Every veteran jeweler has heard of the famous Fabergé eggs. For those who don’t know, Fabergé eggs are stunning masterworks of jewelry genius and decadence. Their design is like a cross between Easter eggs and nesting dolls. Fabergé eggs use gold, gems, and precious metals with intricate designs; they also open up to reveal a “surprise,” which is usually another piece of jewelry.
Russian jeweler Peter Carl Fabergé first began crafting the eggs in 1885 at the request of Tsar Alexander III. The first egg, known as “The Hen” was made of gold and white enamel to give the appearance of a realistic, shimmering egg shell. The surprise inside was a matte finished gold egg yolk that contained another surprise – a varicolored gold hen with ruby eyes. The hen also contained two additional surprises: a miniature replica of the Russian imperial crown topped with a wearable ruby pendant. Alexander gave The Hen to his wife as an Easter present. They were both so delighted with the beauty and design of The Hen that Alexander appointed Fabergé to serve as Goldsmith by Special Appointment to the Imperial Crown.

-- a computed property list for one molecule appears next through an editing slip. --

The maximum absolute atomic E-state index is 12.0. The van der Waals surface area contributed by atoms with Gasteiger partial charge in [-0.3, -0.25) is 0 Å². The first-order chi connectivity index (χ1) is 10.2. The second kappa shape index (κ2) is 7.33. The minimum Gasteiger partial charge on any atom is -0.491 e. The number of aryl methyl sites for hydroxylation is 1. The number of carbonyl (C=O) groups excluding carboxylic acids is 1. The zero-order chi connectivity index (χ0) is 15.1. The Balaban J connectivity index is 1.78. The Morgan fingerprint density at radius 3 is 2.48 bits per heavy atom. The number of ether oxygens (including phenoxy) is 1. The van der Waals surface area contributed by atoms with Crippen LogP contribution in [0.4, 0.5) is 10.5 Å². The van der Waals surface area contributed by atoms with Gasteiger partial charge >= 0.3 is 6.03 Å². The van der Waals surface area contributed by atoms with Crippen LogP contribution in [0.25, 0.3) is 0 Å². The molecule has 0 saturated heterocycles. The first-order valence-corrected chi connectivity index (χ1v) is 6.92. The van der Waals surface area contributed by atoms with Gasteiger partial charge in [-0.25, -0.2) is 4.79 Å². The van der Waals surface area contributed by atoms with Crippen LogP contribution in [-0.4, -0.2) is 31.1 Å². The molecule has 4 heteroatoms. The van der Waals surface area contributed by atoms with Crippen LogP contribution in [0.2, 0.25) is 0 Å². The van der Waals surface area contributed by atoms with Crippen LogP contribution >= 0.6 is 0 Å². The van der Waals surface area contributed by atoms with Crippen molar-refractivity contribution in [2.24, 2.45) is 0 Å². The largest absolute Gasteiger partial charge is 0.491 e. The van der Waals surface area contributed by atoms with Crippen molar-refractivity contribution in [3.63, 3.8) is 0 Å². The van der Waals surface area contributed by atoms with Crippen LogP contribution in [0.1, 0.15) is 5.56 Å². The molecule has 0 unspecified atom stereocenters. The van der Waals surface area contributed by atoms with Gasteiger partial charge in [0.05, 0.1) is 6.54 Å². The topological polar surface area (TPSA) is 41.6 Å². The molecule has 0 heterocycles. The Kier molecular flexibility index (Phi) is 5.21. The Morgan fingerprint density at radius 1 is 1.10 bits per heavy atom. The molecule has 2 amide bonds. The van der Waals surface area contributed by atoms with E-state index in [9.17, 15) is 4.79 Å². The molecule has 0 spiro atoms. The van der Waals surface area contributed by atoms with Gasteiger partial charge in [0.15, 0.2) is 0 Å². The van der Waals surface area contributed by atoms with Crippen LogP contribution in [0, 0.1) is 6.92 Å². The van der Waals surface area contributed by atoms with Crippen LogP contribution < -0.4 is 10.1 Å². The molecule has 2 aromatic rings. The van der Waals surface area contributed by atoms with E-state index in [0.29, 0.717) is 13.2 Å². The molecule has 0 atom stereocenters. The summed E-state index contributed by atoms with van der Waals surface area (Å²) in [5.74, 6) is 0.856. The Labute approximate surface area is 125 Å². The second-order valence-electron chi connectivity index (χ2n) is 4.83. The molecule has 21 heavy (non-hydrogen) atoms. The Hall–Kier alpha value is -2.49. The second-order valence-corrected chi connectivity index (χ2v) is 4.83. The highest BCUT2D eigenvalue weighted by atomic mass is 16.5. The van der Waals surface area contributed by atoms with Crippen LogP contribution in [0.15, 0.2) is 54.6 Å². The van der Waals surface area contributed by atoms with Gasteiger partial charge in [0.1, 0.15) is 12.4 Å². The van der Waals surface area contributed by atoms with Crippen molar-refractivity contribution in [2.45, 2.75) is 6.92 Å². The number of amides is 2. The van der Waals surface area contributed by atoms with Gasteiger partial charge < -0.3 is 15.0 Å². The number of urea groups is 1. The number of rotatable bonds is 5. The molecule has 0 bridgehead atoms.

With that, Fabergé’s jewelry business became the largest in Russia. Fabergé and his team of craftsman went on to produce another 64 eggs. Most were for Russian royalty, but some nobles commissioned a few as well. Unfortunately, Fabergé’s success came to an end with the Russian Revolution of 1917. Just like the famous Amber Room, the Fabergé eggs were caught up in conflict. At that time, most of the aristocracy’s possessions were seized – including the eggs. Joseph Stalin even tried to sell them to raise capital for his regime. During that tumultuous period eight eggs were lost, likely because of looting or poor cataloging. They’re still out there somewhere. Perhaps someday they will be rediscovered and the world can marvel at their beauty once more.